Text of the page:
Once Kye and his friend, Troy Love were running from the Sheriff, Grover Bishop. Troy had Grovers back in the sights of his gun when Kye stopped him. "Not in the back" he said. It wasn´t long after that that Grover Bishop caught up with them out in Rice Carter´s field and shot them both dead. Threw them both in the back of an old car with their legs hanging out the trunk. People went wild looking for the loot they supposedly buried. Some thought it was in a cave on John´s Indian land up by L. L. Finney´s bluff. All they ever found there was an old tin cup. They buried Kye Carlile in Pettit Cemetery.

President Roosevelts "New Deal" saved the Keys family. The boys, Yowner, Knox, Rabbit, Levi, Walt and later, Guy got on with the CC camps, working on the hiways. John D. went to work with the WPA building roads. An Indian woman named Mary Noisy had some land just the other side of Grandpa and Granny's old place. James Theodore (Grandpa) had died in 1917 and Margaret (Granny) in 1930. They are buried beside each other in Park Hill Cemetery. Anyway, Mary told John he could live on that land, rent free. All he had to do was build a house. Nina Keys was about ten years old at the time her dad walked her up the little hill and said "This is where the new house will be".... The new house was even smaller than Old Home. With the older boys gone, the 18' X 18' log cabin John and the boys built themselves, along with the table and beds, didn't seem too small. The windows had no glass so Minnie hung cotton sacks over the holes to keep the wind and cold out. It had a dirt floor so she would sprinkle water to keep the dust down. The kitchen was a separate building out back that was later turned into a smoke house.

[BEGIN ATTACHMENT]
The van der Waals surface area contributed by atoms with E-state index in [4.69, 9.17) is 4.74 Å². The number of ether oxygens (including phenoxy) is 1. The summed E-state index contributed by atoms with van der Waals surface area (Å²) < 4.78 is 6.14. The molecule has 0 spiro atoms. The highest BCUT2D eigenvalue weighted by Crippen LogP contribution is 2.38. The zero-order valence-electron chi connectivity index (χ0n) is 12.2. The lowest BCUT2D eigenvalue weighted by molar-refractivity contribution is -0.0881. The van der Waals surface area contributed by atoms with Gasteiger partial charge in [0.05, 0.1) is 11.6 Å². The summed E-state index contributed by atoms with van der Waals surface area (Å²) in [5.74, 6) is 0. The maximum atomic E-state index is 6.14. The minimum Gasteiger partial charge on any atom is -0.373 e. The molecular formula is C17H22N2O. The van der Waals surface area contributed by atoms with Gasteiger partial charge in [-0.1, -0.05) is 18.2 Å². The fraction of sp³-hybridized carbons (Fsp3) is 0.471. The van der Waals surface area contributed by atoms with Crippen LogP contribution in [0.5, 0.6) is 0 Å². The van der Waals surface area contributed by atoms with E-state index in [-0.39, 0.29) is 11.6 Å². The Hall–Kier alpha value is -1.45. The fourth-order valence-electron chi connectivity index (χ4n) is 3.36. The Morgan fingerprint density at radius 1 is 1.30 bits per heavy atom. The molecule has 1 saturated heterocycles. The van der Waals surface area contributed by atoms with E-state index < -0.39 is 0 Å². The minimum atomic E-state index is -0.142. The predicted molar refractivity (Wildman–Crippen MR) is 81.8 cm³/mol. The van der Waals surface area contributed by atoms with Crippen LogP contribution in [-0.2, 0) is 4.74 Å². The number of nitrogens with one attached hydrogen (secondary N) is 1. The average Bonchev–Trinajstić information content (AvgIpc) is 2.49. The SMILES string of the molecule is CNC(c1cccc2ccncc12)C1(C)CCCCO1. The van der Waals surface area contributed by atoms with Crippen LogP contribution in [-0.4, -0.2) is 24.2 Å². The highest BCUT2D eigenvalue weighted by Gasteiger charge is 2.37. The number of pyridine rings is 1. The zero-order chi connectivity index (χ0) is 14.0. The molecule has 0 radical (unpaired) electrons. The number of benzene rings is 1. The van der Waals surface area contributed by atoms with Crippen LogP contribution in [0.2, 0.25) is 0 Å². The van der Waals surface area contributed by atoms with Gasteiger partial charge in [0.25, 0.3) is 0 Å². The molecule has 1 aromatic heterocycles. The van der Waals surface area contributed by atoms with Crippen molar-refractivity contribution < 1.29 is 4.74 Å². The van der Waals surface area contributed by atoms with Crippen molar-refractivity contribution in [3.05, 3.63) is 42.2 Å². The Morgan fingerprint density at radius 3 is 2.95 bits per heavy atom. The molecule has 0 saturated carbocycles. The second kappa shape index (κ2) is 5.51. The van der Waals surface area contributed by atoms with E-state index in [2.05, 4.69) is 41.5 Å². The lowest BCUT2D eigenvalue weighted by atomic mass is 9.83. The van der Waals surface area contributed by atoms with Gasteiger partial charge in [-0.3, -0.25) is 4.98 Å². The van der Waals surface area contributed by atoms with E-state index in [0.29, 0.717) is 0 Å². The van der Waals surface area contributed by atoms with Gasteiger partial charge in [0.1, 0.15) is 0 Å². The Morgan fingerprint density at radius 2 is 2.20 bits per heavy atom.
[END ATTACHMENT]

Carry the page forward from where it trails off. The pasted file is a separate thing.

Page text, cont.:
They dug a well but never struck water so that became the storm cellar and seconded as a root cellar. On one occasion they did have to climb down in there, Thunder and lightening and wind so strong that after John got his wife and children inside the door slammed shut and they couldn't get it opened for him to climb in. Finally, with everyone pushing from the inside and him pulling from outside, they got it opened just enough for him to get in. Never had anyone seen a wind that strong.

To wash clothes, Minnie would carry them down to the spring by Granny's old place, where she had a washboard and a old black metal kettle she'd light a fire under for hot water. She'd make starch out of flour. Then she would haul those wet clothes back up the hill and hang them on a line they had rigged up in the yard. In winter, those clothes would freeze and be hard as a rock. The yard had no grass so they'd sweep it to keep it clean. The spring that fed the creek was cold, clear water that never changed, never went dry. To keep milk and butter they would put them in a bucket and weigh it down with a rock... no one ever bothered it and the cold water kept it fresh. In the Summertime they cooled watermelon that way.

The older boys left home after returning from the CC camps. Yowner and Knox married, Rabbit, Levi and Walt went out on their own. Guy had gone to the CC camps in Colorado a little later than the older boys and then went on his own. Mary, Ellis, Nina, Cookson and Clint were all that were home in the years preceding World War II.